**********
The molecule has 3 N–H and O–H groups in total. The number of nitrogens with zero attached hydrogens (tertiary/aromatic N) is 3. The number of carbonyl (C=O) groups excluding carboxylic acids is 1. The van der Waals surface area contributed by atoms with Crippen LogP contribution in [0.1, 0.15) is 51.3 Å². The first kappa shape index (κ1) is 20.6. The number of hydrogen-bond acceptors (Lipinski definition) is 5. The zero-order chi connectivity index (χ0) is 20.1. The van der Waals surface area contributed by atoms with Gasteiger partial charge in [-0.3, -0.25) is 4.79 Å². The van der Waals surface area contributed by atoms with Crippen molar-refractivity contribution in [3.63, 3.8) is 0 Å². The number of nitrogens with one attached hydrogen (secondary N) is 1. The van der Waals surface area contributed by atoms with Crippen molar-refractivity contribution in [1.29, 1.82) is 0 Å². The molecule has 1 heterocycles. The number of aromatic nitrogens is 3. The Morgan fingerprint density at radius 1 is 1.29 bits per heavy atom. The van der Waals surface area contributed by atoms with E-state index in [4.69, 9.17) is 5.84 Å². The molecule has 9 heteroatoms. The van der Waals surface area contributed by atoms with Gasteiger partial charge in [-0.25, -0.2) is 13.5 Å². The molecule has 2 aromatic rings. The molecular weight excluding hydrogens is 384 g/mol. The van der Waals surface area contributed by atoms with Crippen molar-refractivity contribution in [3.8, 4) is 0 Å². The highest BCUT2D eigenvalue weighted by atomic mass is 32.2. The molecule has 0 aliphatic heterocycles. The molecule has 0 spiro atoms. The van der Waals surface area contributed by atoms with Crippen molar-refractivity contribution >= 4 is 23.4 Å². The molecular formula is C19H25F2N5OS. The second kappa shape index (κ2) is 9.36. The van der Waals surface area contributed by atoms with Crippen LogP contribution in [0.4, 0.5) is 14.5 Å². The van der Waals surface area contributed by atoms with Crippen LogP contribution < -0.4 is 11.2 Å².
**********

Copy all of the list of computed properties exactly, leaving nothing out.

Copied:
The molecule has 3 N–H and O–H groups in total. The number of nitrogens with zero attached hydrogens (tertiary/aromatic N) is 3. The number of carbonyl (C=O) groups excluding carboxylic acids is 1. The van der Waals surface area contributed by atoms with Crippen LogP contribution in [0.1, 0.15) is 51.3 Å². The first kappa shape index (κ1) is 20.6. The number of hydrogen-bond acceptors (Lipinski definition) is 5. The zero-order chi connectivity index (χ0) is 20.1. The van der Waals surface area contributed by atoms with Gasteiger partial charge in [-0.3, -0.25) is 4.79 Å². The van der Waals surface area contributed by atoms with Crippen molar-refractivity contribution in [3.63, 3.8) is 0 Å². The number of nitrogens with one attached hydrogen (secondary N) is 1. The van der Waals surface area contributed by atoms with Crippen molar-refractivity contribution in [1.29, 1.82) is 0 Å². The molecule has 1 heterocycles. The number of aromatic nitrogens is 3. The Morgan fingerprint density at radius 1 is 1.29 bits per heavy atom. The van der Waals surface area contributed by atoms with E-state index in [4.69, 9.17) is 5.84 Å². The molecule has 9 heteroatoms. The van der Waals surface area contributed by atoms with Gasteiger partial charge in [-0.25, -0.2) is 13.5 Å². The molecule has 2 aromatic rings. The molecular weight excluding hydrogens is 384 g/mol. The van der Waals surface area contributed by atoms with Crippen molar-refractivity contribution in [3.8, 4) is 0 Å². The highest BCUT2D eigenvalue weighted by atomic mass is 32.2. The molecule has 0 aliphatic heterocycles. The molecule has 0 spiro atoms. The van der Waals surface area contributed by atoms with Crippen molar-refractivity contribution >= 4 is 23.4 Å². The molecular formula is C19H25F2N5OS. The second kappa shape index (κ2) is 9.36. The van der Waals surface area contributed by atoms with Crippen LogP contribution in [0.4, 0.5) is 14.5 Å². The van der Waals surface area contributed by atoms with Crippen LogP contribution < -0.4 is 11.2 Å².